But much like in Idaho, Vermont’s black population is staggeringly small. There are approximately 8,100 black people (1.3% of the population) in the entire state. That’s about .84 of a black person per square mile. To put it in perspective, there are approximately 52 black people per square mile in Florida. States like Vermont are blinding whiteness, and black people in these regions are truly few and far between.
Today, Reed lives in Brattleboro and is executive director of the Vermont Partnership for Fairness and Diversity.
“We are the organization people turn to when they want to address issues of equity in the public sphere,” he says. Recruiting employees and visitors of color is more than a “nice-to-have.” For Vermont, it’s now or never.
The state’s low-birth rate and large percentage of people over 65 (17.6%) means Vermont is in desperate need of more people. Not just skilled workers to replenish the work force, but visitors to keep the state’s thriving outdoor tourism industry afloat.
“Vermont’s future is inextricably tied to it’s ability for the state to be an attractive destination for folks of color,” Reed says.
It’s a snowy day in Burlington, Vermont. Photo by Jordan Silverman/Getty Images.
To build community and foster new relationships, both Buckner-Webb and Reed have tapped into local black history.
Buckner-Webb is on the board of the Idaho Black History Museum. Housed in the church founded by her great-grandfather, the building was lifted off its foundation and moved to a local park. Since 1995, guests have enjoyed exhibits, guest lectures, musical performances, and community programs.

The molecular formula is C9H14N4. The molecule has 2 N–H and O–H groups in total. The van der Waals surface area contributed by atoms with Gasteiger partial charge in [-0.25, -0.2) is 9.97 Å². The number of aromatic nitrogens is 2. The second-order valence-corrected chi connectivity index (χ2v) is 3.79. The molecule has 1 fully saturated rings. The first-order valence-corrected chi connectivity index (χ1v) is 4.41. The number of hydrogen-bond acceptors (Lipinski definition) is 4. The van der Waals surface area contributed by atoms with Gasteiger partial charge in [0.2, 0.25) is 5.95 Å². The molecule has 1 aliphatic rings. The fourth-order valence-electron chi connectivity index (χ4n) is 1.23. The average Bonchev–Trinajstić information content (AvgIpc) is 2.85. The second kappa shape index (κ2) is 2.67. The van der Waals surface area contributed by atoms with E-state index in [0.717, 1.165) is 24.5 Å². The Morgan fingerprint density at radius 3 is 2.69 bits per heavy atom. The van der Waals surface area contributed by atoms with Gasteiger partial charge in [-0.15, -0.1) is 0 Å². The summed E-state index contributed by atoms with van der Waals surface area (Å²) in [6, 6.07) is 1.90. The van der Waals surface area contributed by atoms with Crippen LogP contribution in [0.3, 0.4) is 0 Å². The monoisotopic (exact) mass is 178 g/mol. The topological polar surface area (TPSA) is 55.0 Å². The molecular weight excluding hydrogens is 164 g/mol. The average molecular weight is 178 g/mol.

“It’s possibly the first black history museum in the Pacific Northwest,” she says.
Reed partnered with the Department of Tourism to develop the Vermont African-American Heritage Trail. The route takes visitors of all ages to 20 different museums and cultural and historic sites throughout the state. The governor of Vermont even named February 2017 Vermont African-American Heritage Trail Month. After all, “Black history is Vermont history,” Reed says.
A marker outside the Old Constitution House, one of many historic sites on the Vermont African-American Heritage Trail. Photo by Doug Kerr/Flickr.
For Buckner-Webb and Reed, their love for their state is more than hometown pride — it’s a calling.
In 2010, after being asked off and on for more than 25 years, Buckner-Webb decided to run for state office. She didn’t know if she’d have the patience to make it happen, but a friend ultimately convinced her.
“[She told me] you have some work to do. One woman can make a difference,” Buckner-Webb recalls.
She filed the next day.
Buckner-Webb was elected to the Idaho House of Representatives that year and to the State Senate in 2012, 2014, and 2016. A Democrat in a conservative stronghold, she is used to standing up to adversity. And she’s had decades of practice.
The Idaho Capitol. Photo by iStock.
“I’m a super-minority in a super-minority party in Idaho, so I have a lot of experience that way,” she says.
Buckner-Webb is the first and only black person to be elected to the state legislature in Idaho, and she currently serves as assistant minority leader. While Buckner-Webb is used to sticking out, she’d rather have some company in the state house.